dissatisfaction with his attorneys, and the court gave him two weeks to
  submit in writing his reasons for dismissing his attorneys.  The parties
  agreed that the November trial date was no longer realistic.
       ¶  14.  On October 2, 2001, defendant filed a letter with the court
  stating that he had decided to keep his attorneys, and reiterated that
  decision at a suppression hearing on October 18, 2001.  The November 5,
  2001 trial date was reinstated.  Less than a week later, on October 24,
  2001, defendant notified the court by letter that he again wished to fire
  his attorneys.  The court held a hearing on October 31 and agreed to
  discharge attorneys Stetler and Allen, warning defendant that "if further
  dissatisfaction develops with that [new] lawyer, then most probably you
  could end up having to defend this case yourself." 

       ¶  15.  Next, attorney John Pacht was appointed to represent
  defendant.  In April 2002, defendant wrote to the court expressing his
  dissatisfaction with attorney Pacht.  The case was reassigned to attorney
  David Sleigh.

       ¶  16.  On May 29, 2002, defendant filed a letter with the court
  requesting that Mr. Sleigh be dismissed and stating that "I will not ask
  for nor will I accept another lawyer from the Defender General.  I will
  find one elsewhere."  The court held a hearing on July 2, which defendant
  chose not to attend, to address defendant's request, and ordered defendant
  to be re-evaluated by Dr. Linder, to make sure there was no change in
  defendant's competency to stand trial and to waive counsel since Dr.
  Linder's first evaluation.  The court also scheduled a July 26 hearing to
  assess defendant's motion to dismiss his counsel in light of Dr. Linder's
  second evaluation.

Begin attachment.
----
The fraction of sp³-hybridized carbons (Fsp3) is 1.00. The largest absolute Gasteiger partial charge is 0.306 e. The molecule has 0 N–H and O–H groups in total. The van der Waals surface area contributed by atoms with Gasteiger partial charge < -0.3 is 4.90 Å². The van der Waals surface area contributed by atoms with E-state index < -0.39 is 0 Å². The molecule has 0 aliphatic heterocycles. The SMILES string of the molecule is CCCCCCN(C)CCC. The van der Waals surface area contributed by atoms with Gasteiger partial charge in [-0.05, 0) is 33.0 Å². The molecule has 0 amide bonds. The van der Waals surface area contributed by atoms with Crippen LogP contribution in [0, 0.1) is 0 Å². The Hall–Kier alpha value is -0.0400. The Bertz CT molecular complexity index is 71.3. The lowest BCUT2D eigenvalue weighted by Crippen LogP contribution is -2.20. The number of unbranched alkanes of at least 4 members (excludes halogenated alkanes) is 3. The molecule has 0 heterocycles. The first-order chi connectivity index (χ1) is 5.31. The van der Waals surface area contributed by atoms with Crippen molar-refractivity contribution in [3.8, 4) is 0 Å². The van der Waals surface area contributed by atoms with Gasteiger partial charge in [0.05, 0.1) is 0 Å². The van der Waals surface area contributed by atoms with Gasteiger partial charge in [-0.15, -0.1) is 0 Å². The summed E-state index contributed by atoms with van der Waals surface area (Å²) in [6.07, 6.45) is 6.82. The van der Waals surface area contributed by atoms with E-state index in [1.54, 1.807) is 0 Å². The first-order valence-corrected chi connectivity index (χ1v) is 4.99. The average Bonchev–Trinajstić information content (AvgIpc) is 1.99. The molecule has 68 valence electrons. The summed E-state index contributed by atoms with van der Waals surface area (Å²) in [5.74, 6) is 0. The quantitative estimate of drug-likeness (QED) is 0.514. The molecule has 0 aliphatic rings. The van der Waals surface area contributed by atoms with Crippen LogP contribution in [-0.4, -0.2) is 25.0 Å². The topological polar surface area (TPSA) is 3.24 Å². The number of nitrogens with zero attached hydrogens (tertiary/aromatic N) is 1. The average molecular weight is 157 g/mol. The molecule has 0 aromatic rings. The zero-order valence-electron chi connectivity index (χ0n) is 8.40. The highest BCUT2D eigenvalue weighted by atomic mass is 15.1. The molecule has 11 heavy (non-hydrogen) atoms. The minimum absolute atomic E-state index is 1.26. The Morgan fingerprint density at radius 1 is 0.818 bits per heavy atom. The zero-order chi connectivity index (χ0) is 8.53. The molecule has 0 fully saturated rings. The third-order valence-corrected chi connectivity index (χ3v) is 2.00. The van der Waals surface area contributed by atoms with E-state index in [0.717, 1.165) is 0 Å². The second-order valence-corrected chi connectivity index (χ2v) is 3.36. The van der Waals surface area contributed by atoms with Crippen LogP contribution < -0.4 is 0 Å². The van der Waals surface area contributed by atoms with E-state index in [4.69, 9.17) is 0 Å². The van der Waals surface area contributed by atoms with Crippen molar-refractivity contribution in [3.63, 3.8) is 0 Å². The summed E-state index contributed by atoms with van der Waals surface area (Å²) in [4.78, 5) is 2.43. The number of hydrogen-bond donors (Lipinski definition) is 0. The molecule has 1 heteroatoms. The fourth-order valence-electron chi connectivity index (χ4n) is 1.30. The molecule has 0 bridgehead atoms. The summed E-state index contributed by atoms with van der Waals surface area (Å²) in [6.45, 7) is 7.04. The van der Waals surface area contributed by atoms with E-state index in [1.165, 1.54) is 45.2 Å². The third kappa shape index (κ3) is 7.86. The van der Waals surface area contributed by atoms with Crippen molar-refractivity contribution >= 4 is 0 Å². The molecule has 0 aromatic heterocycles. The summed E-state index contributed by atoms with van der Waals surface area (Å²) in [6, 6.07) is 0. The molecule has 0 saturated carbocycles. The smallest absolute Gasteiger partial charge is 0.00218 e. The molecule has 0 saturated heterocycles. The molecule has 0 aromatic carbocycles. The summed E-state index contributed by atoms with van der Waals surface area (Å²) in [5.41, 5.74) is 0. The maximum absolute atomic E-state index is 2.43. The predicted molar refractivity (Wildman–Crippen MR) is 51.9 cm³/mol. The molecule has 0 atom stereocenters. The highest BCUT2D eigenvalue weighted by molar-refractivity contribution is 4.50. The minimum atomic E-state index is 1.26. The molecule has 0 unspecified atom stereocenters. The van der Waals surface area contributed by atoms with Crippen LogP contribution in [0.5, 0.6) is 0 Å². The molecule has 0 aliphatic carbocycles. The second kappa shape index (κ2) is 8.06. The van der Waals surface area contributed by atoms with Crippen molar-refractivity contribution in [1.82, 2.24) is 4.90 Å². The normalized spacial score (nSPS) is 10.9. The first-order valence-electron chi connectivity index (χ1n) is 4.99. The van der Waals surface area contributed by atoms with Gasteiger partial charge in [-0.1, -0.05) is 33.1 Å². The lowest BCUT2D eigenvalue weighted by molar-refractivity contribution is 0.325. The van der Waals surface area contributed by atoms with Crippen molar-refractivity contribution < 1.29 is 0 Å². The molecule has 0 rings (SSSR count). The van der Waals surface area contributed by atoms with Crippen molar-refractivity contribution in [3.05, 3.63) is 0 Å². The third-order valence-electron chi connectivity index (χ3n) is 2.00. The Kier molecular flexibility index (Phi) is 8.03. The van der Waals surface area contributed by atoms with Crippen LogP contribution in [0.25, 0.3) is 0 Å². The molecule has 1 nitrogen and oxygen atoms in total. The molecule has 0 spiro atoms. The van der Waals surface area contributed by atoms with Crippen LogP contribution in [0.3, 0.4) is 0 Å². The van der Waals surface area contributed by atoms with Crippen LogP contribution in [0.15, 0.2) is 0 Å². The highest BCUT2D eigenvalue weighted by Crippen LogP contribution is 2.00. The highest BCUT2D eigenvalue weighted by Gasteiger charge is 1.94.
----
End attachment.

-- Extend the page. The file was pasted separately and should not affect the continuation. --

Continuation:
¶  17.  Defendant then moved to continue the July 26 hearing.  On July
  24, in the course of denying the continuance, the court observed that
  defendant "indicated quite clearly in writing that he doesn't want to be
  represented," and concluded that defendant was prepared to proceed "and
  tell his story the way he wants to tell his story."  The next day, July 25,
  attorney Sleigh's firm, Sleigh & Williams, filed a motion to withdraw,
  citing defendant's unwillingness to speak to attorney Sleigh or his
  partner, attorney David Williams, let alone assist them in preparing for
       ¶  18.  A day later, at the July 26 hearing, as noted above, the
  court again found defendant competent to stand trial.  The court also kept
  Sleigh & Williams in the case as standby counsel.  In summarizing the
  sequence of events that led to the motions pending before it, the court
  noted that defendant's request to dismiss counsel "basically indicat[ed]
  that he's either going to defend himself-."  Before the court could finish
  that thought, defendant interjected: "No, that isn't the case at all your
  Honor."  He then gave a lengthy description of his dissatisfaction with his
  attorneys, concluding that "[t]hey're not my attorneys anymore and I have
  no intention of defending myself.  I'll get a lawyer, but I don't want a
  public defender because this is the third one in a row that's refused to do
  anything to help me."  After the court informed defendant that the case
  would go to trial on September 14, and that he could "find any lawyer you